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General Motors Company : an analysis

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  1. History.
  2. Environment.
    1. General environment.
    2. Stakeholders.
    3. Business environment.
  3. Institutional structure.
    1. Ownership.
    2. Governance.
  4. Corporate Strategy.
  5. Organisational profile.
    1. Organisational structure.
    2. Organisational systems.
    3. Organisational culture.
  6. Bibliography.

It is hard to imagine that General Motors, one of the leading car companies, occupying 15% of the automobile market and that in 2003 alone earned $3.8 billion on record revenue of $185.5 billion, was founded in the small town of Flint, Michigan, by an ingenious salesman and labourer, William Crapo Durants. Over the years, General Motors has come to represent more than a car brand name. It has come to represent a tradition, an American tradition, employing more than 325,000 people worldwide, and ranking third in international sales. From salesman to automobile pioneer, William Crapo Durants' business intuition led him to the successful production of two wheeled horse carriages until 1903, when Durant met a young inventor named David Dunbarr Buick, a Scottish expatriot. In this same year Durant made a quick decision to change from manufacturing carriages to cars. Buick and Durant founded the Buick Company, releasing their first charter on June 17, 1905. And so began the production of the first automobiles, which in 1908 took on the name of General Motors.

[...] Through the agreement with OnStar, General Motors disposes of such an external knowledge as to reduce the costs of intra-organizational training programs, thus enjoying "external economies of learning". Another case in which GM has benefited from the market has been with the joint venture with FIAT in order to share powertrains and components (GM owns a 20% equity). When using the market, it is mostly convenient to perform long term contracts in order to reduce to the minimum transaction costs (emerging from the incompleteness of all contracts), coordination and timing costs, as well as the building of trust and liability (trying to avoid opportunistic behaviours). [...]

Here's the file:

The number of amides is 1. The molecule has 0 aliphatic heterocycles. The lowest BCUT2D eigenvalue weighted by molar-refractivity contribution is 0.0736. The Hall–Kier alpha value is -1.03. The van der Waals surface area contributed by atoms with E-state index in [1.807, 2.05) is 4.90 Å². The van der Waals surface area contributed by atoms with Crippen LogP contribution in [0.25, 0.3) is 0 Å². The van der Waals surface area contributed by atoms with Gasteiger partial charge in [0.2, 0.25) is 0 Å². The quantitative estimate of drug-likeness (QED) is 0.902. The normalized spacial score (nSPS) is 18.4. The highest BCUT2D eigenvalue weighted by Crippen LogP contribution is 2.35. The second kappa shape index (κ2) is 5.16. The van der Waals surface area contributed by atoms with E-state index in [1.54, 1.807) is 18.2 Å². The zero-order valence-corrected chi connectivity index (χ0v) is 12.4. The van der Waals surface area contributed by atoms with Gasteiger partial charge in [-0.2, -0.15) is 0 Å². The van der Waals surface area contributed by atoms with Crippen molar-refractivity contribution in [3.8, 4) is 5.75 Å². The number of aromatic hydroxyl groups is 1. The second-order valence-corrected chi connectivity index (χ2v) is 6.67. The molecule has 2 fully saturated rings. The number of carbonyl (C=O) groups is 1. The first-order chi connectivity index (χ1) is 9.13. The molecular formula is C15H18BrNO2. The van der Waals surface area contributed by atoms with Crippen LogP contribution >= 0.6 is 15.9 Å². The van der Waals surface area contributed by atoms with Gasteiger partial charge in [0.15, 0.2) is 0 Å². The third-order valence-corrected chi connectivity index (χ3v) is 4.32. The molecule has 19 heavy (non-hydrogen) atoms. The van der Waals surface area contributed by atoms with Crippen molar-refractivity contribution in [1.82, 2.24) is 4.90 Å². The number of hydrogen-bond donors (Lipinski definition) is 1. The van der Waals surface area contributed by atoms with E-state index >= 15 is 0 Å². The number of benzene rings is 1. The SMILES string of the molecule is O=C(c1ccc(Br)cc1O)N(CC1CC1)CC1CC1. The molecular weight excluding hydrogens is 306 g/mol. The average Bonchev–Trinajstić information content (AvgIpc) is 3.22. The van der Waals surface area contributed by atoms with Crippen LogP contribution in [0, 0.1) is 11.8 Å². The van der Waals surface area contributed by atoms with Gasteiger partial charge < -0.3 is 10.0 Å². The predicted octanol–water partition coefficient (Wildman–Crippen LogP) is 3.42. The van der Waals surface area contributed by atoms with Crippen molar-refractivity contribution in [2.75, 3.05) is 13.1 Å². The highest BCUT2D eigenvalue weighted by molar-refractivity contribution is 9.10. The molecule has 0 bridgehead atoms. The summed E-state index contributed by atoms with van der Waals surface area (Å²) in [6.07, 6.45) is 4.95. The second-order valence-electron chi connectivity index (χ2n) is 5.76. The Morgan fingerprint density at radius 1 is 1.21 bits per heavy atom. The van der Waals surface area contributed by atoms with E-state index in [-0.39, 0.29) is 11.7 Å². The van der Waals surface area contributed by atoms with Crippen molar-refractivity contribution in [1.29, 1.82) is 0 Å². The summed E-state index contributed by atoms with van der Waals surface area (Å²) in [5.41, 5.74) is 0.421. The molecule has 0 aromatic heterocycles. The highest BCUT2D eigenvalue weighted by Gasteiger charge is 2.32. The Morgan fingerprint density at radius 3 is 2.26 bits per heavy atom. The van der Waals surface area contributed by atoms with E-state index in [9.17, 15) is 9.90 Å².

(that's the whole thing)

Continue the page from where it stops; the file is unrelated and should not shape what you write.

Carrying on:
[...] The two most important and largest subsidiaries are General Motors Acceptance Corp. and Hughes Electronic Corp. Strategy Boards coordinate the work and the business all over the world, while relationships with stakeholders are considered to be very important and handled with care, attention and kindness; for this purpose GM entered in relations with lots of various organizations, such as: CERES (Coalition of Environmentally Responsible Economies) BSR (Business for Social Responsibility) WBCSD (World Business Council for Sustainable Development) GRI (Global Reporting Initiative) For these reasons, stake-holders are valued in the choices the corporation makes. [...]


[...] Suppliers The suppliers of General Motors have a small bargaining potential since they provide the company with the raw materials that in the case of too high prices, GM would choose to buy from other suppliers at more convenient prices. In addition the threat of a supplier trying to integrate into the Auto Industry is very low. Potential Substitutes The presence of substitute's products is not a major threat for the Auto Industry where General Motors retains its core business. [...]

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